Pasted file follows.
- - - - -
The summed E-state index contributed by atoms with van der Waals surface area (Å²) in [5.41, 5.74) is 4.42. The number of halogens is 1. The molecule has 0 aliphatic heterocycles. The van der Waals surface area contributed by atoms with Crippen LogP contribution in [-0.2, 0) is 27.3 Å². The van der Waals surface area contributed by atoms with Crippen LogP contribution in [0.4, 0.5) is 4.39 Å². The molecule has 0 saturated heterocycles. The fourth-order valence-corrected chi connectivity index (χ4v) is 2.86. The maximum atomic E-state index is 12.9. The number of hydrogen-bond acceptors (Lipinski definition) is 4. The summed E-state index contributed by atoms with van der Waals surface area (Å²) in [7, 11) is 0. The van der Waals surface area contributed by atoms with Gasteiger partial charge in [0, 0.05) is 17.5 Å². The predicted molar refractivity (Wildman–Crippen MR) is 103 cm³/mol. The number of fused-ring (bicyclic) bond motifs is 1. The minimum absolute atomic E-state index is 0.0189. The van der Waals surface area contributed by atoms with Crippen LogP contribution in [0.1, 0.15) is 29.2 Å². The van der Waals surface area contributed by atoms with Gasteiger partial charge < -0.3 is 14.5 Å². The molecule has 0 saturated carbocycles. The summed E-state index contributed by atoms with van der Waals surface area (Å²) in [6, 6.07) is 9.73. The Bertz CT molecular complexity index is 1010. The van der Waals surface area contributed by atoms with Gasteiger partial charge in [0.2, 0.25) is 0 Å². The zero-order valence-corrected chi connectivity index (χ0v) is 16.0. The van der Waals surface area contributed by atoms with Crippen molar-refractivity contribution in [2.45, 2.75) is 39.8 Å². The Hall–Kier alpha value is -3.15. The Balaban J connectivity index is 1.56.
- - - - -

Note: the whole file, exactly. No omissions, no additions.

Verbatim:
The summed E-state index contributed by atoms with van der Waals surface area (Å²) in [5.41, 5.74) is 4.42. The number of halogens is 1. The molecule has 0 aliphatic heterocycles. The van der Waals surface area contributed by atoms with Crippen LogP contribution in [-0.2, 0) is 27.3 Å². The van der Waals surface area contributed by atoms with Crippen LogP contribution in [0.4, 0.5) is 4.39 Å². The molecule has 0 saturated heterocycles. The fourth-order valence-corrected chi connectivity index (χ4v) is 2.86. The maximum atomic E-state index is 12.9. The number of hydrogen-bond acceptors (Lipinski definition) is 4. The summed E-state index contributed by atoms with van der Waals surface area (Å²) in [7, 11) is 0. The van der Waals surface area contributed by atoms with Gasteiger partial charge in [0, 0.05) is 17.5 Å². The predicted molar refractivity (Wildman–Crippen MR) is 103 cm³/mol. The number of fused-ring (bicyclic) bond motifs is 1. The minimum absolute atomic E-state index is 0.0189. The van der Waals surface area contributed by atoms with Crippen LogP contribution in [0.1, 0.15) is 29.2 Å². The van der Waals surface area contributed by atoms with Gasteiger partial charge < -0.3 is 14.5 Å². The molecule has 0 saturated carbocycles. The summed E-state index contributed by atoms with van der Waals surface area (Å²) in [6, 6.07) is 9.73. The Bertz CT molecular complexity index is 1010. The van der Waals surface area contributed by atoms with Gasteiger partial charge in [0.2, 0.25) is 0 Å². The zero-order valence-corrected chi connectivity index (χ0v) is 16.0. The van der Waals surface area contributed by atoms with Crippen molar-refractivity contribution in [2.45, 2.75) is 39.8 Å². The Hall–Kier alpha value is -3.15. The Balaban J connectivity index is 1.56.